“It was a dark and stormy night” [Bulwer-Lytton from Paul Clifford or more popularly from Snoopy]. Not really. It was a clear and cool night when seven-year-old Mahubah ushered her second of five foals, and first son, into the world on March 29, 1917.
Born with a white star and stripe on his forehead, it was his bright chestnut color that earned him the nickname “Big Red”. His registered name was given to him by the wife of his owner to honor her husband who had gone off to serve in France during World War I. One hundred years ago today Man O’ War was born.
When August Belmont, Jr. and his wife Eleanor decided to disperse their racing stable in 1918, Man O’ War was sold to Samuel D. Riddle of Maryland. Images of Man O’ War show him standing still and behaving but in reality he was said to be fiery, spirited and overly energetic. Riddle described his training, which proved to be a challenge, like this “He fought like a tiger. He screamed with rage and fought us so hard that it took several days before he could be handled safely”. Ok, so potential danger aside, once focused, he won and won and won and won and won and won and lost and won and won and won and won and won and won and won and won and won and won and won and won and won and won – phew! That race record was for only two years and includes being the odds-on favorite in every start of his career; nine wins at 2 (the first five coming in the span of 29 days!); being named Champion two-year-old Colt in 1919; going back and forth with his nemesis Upset (his sole loss); won the Preakness Stakes and the Belmont Stakes in 1920, beat the first Triple Crown winner Sir Barton in the first race ever filmed in its entirety, and final start of his career, in the Kenilworth Park Gold Cup in Ontario, Canada; being named Champion three-year-old Male Horse and being voted Horse of the Year in 1920 – wow! It comes as no surprise that Man O’ War was ranked #1 in the Top US Racehorses of the 20th Century; was the AP #1 Horse of the 20th Century; was named by Sports Illustrated and the #1 Greatest Horse in racing history; and ESPN ranks Man O’ War #84 on their list of the top athletes of the 20th Century. Additionally, in 1959 the Man O’ War Stakes was created in his honor and he was inducted into the US Racing Hall of Fame in 1957!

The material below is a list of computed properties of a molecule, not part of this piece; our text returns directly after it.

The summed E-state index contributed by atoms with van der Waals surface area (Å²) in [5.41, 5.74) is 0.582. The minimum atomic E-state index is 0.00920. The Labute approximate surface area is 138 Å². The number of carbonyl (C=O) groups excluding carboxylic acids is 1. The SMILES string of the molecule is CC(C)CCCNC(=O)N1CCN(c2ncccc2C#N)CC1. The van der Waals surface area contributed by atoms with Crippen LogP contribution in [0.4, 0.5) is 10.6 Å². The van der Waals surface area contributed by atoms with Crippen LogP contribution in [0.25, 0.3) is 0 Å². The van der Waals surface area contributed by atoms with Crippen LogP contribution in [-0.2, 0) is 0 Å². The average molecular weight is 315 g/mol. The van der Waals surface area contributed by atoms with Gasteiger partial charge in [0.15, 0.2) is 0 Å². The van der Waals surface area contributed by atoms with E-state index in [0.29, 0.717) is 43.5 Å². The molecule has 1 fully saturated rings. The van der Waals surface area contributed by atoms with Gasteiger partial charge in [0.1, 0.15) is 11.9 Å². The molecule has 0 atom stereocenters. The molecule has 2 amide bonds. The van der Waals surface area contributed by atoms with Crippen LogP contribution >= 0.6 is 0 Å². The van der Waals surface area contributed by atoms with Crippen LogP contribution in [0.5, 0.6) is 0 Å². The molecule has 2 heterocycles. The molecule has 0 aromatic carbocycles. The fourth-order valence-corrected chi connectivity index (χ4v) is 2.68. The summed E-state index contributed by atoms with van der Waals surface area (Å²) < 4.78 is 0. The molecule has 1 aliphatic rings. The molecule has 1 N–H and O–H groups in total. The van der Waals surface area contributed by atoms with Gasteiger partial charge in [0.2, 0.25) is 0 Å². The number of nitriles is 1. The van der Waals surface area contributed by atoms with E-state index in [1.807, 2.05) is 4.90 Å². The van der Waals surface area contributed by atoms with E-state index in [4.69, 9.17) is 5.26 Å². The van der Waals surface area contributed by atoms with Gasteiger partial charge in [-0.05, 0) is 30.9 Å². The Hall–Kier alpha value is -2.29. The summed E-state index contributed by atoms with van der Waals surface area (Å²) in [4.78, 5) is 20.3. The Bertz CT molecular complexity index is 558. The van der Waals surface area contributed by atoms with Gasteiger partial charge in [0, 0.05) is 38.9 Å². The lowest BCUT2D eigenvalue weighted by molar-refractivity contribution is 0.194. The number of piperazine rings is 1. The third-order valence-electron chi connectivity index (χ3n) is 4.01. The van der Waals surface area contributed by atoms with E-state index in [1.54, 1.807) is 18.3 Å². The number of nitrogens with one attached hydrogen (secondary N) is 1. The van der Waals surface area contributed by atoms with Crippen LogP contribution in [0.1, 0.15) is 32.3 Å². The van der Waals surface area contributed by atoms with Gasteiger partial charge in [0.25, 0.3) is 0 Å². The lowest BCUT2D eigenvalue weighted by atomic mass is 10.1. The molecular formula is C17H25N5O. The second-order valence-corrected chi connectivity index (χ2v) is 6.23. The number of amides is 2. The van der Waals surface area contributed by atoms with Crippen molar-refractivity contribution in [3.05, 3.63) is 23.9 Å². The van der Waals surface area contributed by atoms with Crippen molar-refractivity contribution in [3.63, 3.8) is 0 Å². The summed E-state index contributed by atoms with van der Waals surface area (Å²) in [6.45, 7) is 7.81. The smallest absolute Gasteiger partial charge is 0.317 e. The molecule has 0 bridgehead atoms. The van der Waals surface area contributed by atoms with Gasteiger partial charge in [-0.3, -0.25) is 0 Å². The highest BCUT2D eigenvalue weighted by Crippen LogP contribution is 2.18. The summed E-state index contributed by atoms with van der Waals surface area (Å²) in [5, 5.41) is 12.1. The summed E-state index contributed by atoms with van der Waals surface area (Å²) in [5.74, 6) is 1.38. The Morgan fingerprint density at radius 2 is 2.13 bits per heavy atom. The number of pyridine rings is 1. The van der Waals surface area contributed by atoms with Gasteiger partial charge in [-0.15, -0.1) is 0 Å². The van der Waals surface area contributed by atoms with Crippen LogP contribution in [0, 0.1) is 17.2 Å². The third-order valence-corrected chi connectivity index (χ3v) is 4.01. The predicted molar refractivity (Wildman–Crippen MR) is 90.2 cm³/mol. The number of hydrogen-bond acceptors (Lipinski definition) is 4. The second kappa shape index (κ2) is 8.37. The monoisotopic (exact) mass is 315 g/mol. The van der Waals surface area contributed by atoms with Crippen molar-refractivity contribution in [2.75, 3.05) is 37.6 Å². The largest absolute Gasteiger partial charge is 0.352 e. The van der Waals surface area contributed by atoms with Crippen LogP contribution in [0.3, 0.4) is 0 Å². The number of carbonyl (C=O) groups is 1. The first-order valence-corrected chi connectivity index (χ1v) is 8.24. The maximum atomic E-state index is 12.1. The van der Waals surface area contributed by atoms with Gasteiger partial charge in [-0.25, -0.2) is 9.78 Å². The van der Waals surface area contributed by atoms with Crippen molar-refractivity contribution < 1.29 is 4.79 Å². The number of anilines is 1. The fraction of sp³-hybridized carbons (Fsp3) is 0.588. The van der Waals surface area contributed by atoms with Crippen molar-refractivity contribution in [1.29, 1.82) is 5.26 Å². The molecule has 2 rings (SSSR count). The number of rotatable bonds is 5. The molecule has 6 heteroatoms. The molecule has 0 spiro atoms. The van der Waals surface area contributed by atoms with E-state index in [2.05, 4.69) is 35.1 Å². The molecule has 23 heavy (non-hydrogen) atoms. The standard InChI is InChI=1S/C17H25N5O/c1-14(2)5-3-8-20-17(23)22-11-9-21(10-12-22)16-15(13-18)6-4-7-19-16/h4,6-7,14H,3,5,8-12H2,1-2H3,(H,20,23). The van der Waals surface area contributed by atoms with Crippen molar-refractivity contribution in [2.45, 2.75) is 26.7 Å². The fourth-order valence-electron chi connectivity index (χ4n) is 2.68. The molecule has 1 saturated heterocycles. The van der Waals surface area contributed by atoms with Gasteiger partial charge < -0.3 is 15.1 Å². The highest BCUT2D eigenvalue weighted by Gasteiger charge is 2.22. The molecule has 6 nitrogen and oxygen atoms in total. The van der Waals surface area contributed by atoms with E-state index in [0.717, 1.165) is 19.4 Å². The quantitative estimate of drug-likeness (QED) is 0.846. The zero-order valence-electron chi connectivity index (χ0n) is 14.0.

Upon retirement from racing, his stud career produced 381 named foals. Not a great amount considering the number of foals produced today, but his direct offspring include the likes of 1929 Kentucky Derby winner Clyde Van Dusen, 1937 Triple Crown winner and Horse of the Year War Admiral and 1938 Horse of the Year Seabiscuit (a grandson of his through Hard Tack). If you go deep into his pedigree (and if you have ever read any other post I have written, you know I have) you will find Man O’ War many times, both on top and bottom. His female line influence today is noted through his amazing daughters as broodmares and includes Nijinsky, Sword Dancer and Kelso, just to name a very few. His male line influence today is noted through his strong sons as stallions and includes American Flag, Raise a Native and War Relic, also to name a very few.
Upon retirement from stud duties, his adoring groom Will Harbut extolled his many accomplishments to the estimated 1.5 million visitors who came to see him at Faraway Farm. Harbut is credited with stating that his horse was “the mostest horse” – few, if any, would disagree.
Man O’ War died after a second heart attack in 1947 at age 30. His funeral was broadcast over NBC Radio and his casket is lined in the black of gold racing silks of Riddle. After an initial burial at Faraway Farm, his remains were moved to the Kentucky Horse Park in Lexington, Kentucky. His gravesite is marked by an amazing statue by sculptor Herbert Haseltine and is located in a place of honor at the entrance to the park. Having visited it in person, I can tell you it is beautiful and inspiring.
Today we remember the excellence of Man O’ War. How appropriate that he was born under the Fire element. It seems fitting to apply the notion that those born under that element are “Spirit in Motion” [Henrick Gullfoss]. I wonder out loud if any thoroughbred will ever be able to come close being called the greatest racehorse ever – a tall order and not one I’m willing to take.
Today the thoroughbred community applauds his accomplishments on the track with his record of 20-1-0 and off the track through his blood that continues to pulse through the stars of this generation.
Today the National Racing Museum and Hall of Fame opens an exhibit to pay tribute to his life and legacy.
Today we honor the first Big Red – being the first seems more than fitting when speaking about Man O’ War.
Today we celebrate 100 years of his birth. Happy Birthday Man O’ War!